What is a peer-reviewed journal?
Peer-reviewed journals are scholarly journals that use a process called "peer review" to determine what will
and will not be published in the journal.
In general, this process engages other scholars in the field to evaluate the quality of the author's research and presentation before the article is accepted for publication. Peer review helps to maintain high standards of published material in the field.
Articles in some scholarly and professional journals are not peer-reviewed, but are
selected by an editor or board. Standards of scholarship in such journals are often equal or
comparable to those of peer-reviewed publications, although this is not always the case.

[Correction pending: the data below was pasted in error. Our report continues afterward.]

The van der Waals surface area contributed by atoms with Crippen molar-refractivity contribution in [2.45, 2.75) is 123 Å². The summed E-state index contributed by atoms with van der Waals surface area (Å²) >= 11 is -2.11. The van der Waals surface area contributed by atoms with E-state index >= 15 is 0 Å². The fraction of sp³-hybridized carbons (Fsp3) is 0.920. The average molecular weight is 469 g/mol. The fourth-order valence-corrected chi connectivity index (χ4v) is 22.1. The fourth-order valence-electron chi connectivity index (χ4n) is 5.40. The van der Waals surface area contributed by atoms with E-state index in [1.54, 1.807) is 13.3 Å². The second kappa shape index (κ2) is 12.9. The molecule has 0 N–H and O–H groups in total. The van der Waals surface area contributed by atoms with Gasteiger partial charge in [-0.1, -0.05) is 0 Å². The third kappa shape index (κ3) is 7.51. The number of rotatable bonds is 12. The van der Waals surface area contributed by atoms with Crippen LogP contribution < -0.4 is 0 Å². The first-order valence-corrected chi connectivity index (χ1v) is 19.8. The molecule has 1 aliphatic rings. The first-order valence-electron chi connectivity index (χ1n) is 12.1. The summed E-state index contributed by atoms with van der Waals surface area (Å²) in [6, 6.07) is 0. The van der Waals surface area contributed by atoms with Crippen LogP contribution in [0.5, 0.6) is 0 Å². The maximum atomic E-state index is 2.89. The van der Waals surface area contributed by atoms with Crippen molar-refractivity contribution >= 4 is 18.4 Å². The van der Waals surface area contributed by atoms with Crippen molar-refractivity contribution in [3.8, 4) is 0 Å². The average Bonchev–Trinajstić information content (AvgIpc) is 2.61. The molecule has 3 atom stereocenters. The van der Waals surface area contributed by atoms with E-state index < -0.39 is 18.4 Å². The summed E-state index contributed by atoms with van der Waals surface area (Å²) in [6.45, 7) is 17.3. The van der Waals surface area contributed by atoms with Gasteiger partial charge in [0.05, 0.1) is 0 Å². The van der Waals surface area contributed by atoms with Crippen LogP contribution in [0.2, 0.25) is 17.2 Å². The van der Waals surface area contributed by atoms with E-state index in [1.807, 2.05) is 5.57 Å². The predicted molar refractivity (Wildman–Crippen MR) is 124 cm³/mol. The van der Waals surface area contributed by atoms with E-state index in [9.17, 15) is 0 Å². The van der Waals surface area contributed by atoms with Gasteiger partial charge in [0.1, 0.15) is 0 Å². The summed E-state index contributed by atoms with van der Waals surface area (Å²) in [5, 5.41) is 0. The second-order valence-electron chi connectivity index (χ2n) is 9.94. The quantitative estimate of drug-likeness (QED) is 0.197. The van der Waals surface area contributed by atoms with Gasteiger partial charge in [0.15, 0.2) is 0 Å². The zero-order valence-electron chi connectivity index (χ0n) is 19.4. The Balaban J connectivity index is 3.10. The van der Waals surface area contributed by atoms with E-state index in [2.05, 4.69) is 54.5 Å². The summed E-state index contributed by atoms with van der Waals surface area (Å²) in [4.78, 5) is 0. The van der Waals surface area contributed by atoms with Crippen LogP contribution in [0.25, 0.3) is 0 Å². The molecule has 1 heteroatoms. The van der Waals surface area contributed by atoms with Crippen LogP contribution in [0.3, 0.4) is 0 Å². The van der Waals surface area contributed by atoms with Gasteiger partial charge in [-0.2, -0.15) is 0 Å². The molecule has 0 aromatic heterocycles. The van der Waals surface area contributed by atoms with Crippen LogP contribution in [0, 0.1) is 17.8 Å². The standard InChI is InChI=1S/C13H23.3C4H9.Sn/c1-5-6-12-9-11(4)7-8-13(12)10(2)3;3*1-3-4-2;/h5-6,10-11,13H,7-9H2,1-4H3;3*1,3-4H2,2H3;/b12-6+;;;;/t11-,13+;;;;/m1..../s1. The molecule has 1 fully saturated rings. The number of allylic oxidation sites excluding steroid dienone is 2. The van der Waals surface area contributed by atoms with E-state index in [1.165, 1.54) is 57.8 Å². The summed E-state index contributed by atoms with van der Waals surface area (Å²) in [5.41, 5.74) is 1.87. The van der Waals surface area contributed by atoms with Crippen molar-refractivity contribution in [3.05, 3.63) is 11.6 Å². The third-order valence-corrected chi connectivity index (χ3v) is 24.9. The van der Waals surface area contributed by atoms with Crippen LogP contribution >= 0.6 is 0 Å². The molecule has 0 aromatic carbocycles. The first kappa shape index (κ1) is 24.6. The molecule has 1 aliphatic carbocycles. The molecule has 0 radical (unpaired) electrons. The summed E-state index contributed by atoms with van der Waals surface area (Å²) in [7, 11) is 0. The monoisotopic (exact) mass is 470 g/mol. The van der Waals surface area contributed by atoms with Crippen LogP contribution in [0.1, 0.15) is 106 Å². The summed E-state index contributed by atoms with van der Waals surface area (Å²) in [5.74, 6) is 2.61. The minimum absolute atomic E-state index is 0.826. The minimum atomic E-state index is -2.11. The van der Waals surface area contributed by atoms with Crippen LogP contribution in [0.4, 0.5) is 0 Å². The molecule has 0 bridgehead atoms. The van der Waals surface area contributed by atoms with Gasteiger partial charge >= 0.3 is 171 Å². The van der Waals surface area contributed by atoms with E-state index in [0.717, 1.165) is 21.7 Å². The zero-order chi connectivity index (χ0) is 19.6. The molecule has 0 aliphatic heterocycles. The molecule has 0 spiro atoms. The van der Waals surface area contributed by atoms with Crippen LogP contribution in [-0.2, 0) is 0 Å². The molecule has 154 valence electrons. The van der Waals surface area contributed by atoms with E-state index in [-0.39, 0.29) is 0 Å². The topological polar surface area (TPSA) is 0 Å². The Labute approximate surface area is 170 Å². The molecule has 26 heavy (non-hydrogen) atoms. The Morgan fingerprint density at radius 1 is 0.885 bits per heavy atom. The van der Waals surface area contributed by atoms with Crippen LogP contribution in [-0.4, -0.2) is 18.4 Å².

Finding Peer-Reviewed Journals and Journal Articles
There is no comprehensive source for identifying all peer-reviewed journals.
- To determine if a particular journal is peer-reviewed, refer to the journal itself
(either to an individual issue of the journal or to the publisher's web site).
Look at the journal's editorial statements and/or instructions to authors.
- Some databases also give you an option to limit your search to peer-reviewed articles only.
Some of the databases with this feature are: Academic Search Premier; Business Source Premier; CINAHL; Health Business; HealthSource: Nursing/Academic Edition; MasterFILE Premier; Professional Development Collection; PsychINFO; SocINDEX; SPORTDiscus.
- Some databases provide a list of publications indexed in the database with information about each publisher and whether the journal is peer reviewed.